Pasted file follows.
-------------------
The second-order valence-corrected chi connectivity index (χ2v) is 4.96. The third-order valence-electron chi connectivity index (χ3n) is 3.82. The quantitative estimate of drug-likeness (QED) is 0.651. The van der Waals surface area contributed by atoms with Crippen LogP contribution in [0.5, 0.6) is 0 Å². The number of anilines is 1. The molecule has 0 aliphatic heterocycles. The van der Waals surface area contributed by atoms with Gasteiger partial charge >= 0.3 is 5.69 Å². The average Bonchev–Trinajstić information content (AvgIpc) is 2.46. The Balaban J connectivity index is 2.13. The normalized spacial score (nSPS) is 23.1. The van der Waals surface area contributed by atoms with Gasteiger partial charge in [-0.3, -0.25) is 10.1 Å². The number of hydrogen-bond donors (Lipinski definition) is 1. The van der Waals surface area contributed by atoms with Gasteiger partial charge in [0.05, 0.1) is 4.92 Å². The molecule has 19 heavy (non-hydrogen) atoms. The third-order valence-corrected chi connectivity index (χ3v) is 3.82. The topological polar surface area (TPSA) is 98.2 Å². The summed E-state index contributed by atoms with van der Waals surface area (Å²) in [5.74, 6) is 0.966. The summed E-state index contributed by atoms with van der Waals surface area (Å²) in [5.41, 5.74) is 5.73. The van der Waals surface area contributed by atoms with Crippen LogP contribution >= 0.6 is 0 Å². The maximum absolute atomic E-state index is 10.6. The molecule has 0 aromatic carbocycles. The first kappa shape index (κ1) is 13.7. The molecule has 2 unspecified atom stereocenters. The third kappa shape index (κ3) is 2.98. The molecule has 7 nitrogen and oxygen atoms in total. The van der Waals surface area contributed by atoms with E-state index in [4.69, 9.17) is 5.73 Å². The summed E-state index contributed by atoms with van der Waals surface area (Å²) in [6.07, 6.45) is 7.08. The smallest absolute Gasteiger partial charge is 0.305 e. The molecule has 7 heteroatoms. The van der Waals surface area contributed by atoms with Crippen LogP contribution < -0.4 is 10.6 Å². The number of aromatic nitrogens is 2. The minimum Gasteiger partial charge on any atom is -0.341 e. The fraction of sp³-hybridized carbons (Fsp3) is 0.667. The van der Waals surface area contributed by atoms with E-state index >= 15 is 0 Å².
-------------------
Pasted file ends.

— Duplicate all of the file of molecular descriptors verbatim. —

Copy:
The second-order valence-corrected chi connectivity index (χ2v) is 4.96. The third-order valence-electron chi connectivity index (χ3n) is 3.82. The quantitative estimate of drug-likeness (QED) is 0.651. The van der Waals surface area contributed by atoms with Crippen LogP contribution in [0.5, 0.6) is 0 Å². The number of anilines is 1. The molecule has 0 aliphatic heterocycles. The van der Waals surface area contributed by atoms with Gasteiger partial charge >= 0.3 is 5.69 Å². The average Bonchev–Trinajstić information content (AvgIpc) is 2.46. The Balaban J connectivity index is 2.13. The normalized spacial score (nSPS) is 23.1. The van der Waals surface area contributed by atoms with Gasteiger partial charge in [-0.3, -0.25) is 10.1 Å². The number of hydrogen-bond donors (Lipinski definition) is 1. The van der Waals surface area contributed by atoms with Gasteiger partial charge in [0.05, 0.1) is 4.92 Å². The molecule has 19 heavy (non-hydrogen) atoms. The third-order valence-corrected chi connectivity index (χ3v) is 3.82. The topological polar surface area (TPSA) is 98.2 Å². The summed E-state index contributed by atoms with van der Waals surface area (Å²) in [5.74, 6) is 0.966. The summed E-state index contributed by atoms with van der Waals surface area (Å²) in [5.41, 5.74) is 5.73. The van der Waals surface area contributed by atoms with Crippen LogP contribution >= 0.6 is 0 Å². The maximum absolute atomic E-state index is 10.6. The molecule has 0 aromatic carbocycles. The first kappa shape index (κ1) is 13.7. The molecule has 2 unspecified atom stereocenters. The third kappa shape index (κ3) is 2.98. The molecule has 7 nitrogen and oxygen atoms in total. The van der Waals surface area contributed by atoms with E-state index in [4.69, 9.17) is 5.73 Å². The summed E-state index contributed by atoms with van der Waals surface area (Å²) in [6.07, 6.45) is 7.08. The smallest absolute Gasteiger partial charge is 0.305 e. The molecule has 7 heteroatoms. The van der Waals surface area contributed by atoms with Crippen LogP contribution < -0.4 is 10.6 Å². The number of aromatic nitrogens is 2. The minimum Gasteiger partial charge on any atom is -0.341 e. The fraction of sp³-hybridized carbons (Fsp3) is 0.667. The van der Waals surface area contributed by atoms with E-state index >= 15 is 0 Å².